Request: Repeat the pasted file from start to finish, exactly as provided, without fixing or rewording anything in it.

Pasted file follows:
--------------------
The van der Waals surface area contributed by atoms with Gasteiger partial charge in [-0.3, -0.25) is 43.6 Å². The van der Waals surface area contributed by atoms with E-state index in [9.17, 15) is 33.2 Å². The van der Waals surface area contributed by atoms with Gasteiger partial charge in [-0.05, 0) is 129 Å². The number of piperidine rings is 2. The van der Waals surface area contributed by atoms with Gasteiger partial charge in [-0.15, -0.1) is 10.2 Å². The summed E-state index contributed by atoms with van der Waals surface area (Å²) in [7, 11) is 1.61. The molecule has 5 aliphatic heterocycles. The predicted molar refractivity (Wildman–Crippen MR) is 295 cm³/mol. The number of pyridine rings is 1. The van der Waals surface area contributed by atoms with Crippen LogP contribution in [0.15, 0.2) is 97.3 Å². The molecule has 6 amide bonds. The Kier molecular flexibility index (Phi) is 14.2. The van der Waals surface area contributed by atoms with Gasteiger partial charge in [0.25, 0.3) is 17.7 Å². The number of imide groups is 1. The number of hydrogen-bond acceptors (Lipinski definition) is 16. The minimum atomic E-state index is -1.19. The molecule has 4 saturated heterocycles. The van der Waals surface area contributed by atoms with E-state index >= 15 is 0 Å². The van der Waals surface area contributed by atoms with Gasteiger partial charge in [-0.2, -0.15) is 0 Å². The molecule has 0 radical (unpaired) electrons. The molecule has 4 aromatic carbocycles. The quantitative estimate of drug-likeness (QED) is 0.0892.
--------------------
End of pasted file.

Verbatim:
The van der Waals surface area contributed by atoms with Gasteiger partial charge in [-0.3, -0.25) is 43.6 Å². The van der Waals surface area contributed by atoms with E-state index in [9.17, 15) is 33.2 Å². The van der Waals surface area contributed by atoms with Gasteiger partial charge in [-0.05, 0) is 129 Å². The number of piperidine rings is 2. The van der Waals surface area contributed by atoms with Gasteiger partial charge in [-0.15, -0.1) is 10.2 Å². The summed E-state index contributed by atoms with van der Waals surface area (Å²) in [7, 11) is 1.61. The molecule has 5 aliphatic heterocycles. The predicted molar refractivity (Wildman–Crippen MR) is 295 cm³/mol. The number of pyridine rings is 1. The van der Waals surface area contributed by atoms with Crippen LogP contribution in [0.15, 0.2) is 97.3 Å². The molecule has 6 amide bonds. The Kier molecular flexibility index (Phi) is 14.2. The van der Waals surface area contributed by atoms with Gasteiger partial charge in [0.25, 0.3) is 17.7 Å². The number of imide groups is 1. The number of hydrogen-bond acceptors (Lipinski definition) is 16. The minimum atomic E-state index is -1.19. The molecule has 4 saturated heterocycles. The van der Waals surface area contributed by atoms with E-state index >= 15 is 0 Å². The van der Waals surface area contributed by atoms with Gasteiger partial charge in [-0.2, -0.15) is 0 Å². The molecule has 0 radical (unpaired) electrons. The molecule has 4 aromatic carbocycles. The quantitative estimate of drug-likeness (QED) is 0.0892.